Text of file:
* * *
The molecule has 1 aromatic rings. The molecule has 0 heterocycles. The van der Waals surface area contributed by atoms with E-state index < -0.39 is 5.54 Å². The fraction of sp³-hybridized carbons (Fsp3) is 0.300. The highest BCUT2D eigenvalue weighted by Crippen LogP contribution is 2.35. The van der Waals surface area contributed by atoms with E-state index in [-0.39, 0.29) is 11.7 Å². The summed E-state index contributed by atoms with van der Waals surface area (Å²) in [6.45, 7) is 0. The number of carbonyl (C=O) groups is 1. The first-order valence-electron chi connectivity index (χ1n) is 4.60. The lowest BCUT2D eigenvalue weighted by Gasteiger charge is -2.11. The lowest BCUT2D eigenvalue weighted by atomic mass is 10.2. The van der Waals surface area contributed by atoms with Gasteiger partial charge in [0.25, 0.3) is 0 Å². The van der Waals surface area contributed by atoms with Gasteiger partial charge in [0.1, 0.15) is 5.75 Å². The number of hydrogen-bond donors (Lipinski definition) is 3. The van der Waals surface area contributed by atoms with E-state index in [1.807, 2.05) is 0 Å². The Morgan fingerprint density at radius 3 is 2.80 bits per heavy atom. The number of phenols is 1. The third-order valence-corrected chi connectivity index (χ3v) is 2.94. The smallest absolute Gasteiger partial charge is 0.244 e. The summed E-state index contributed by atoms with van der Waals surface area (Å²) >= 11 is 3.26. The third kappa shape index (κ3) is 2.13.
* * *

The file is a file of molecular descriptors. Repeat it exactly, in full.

The molecule has 1 aromatic rings. The molecule has 0 heterocycles. The van der Waals surface area contributed by atoms with E-state index < -0.39 is 5.54 Å². The fraction of sp³-hybridized carbons (Fsp3) is 0.300. The highest BCUT2D eigenvalue weighted by Crippen LogP contribution is 2.35. The van der Waals surface area contributed by atoms with E-state index in [-0.39, 0.29) is 11.7 Å². The summed E-state index contributed by atoms with van der Waals surface area (Å²) in [6.45, 7) is 0. The number of carbonyl (C=O) groups is 1. The first-order valence-electron chi connectivity index (χ1n) is 4.60. The lowest BCUT2D eigenvalue weighted by Gasteiger charge is -2.11. The lowest BCUT2D eigenvalue weighted by atomic mass is 10.2. The van der Waals surface area contributed by atoms with Gasteiger partial charge in [0.25, 0.3) is 0 Å². The van der Waals surface area contributed by atoms with Gasteiger partial charge in [0.1, 0.15) is 5.75 Å². The number of hydrogen-bond donors (Lipinski definition) is 3. The van der Waals surface area contributed by atoms with E-state index in [1.807, 2.05) is 0 Å². The Morgan fingerprint density at radius 3 is 2.80 bits per heavy atom. The number of phenols is 1. The third-order valence-corrected chi connectivity index (χ3v) is 2.94. The smallest absolute Gasteiger partial charge is 0.244 e. The summed E-state index contributed by atoms with van der Waals surface area (Å²) >= 11 is 3.26. The third kappa shape index (κ3) is 2.13.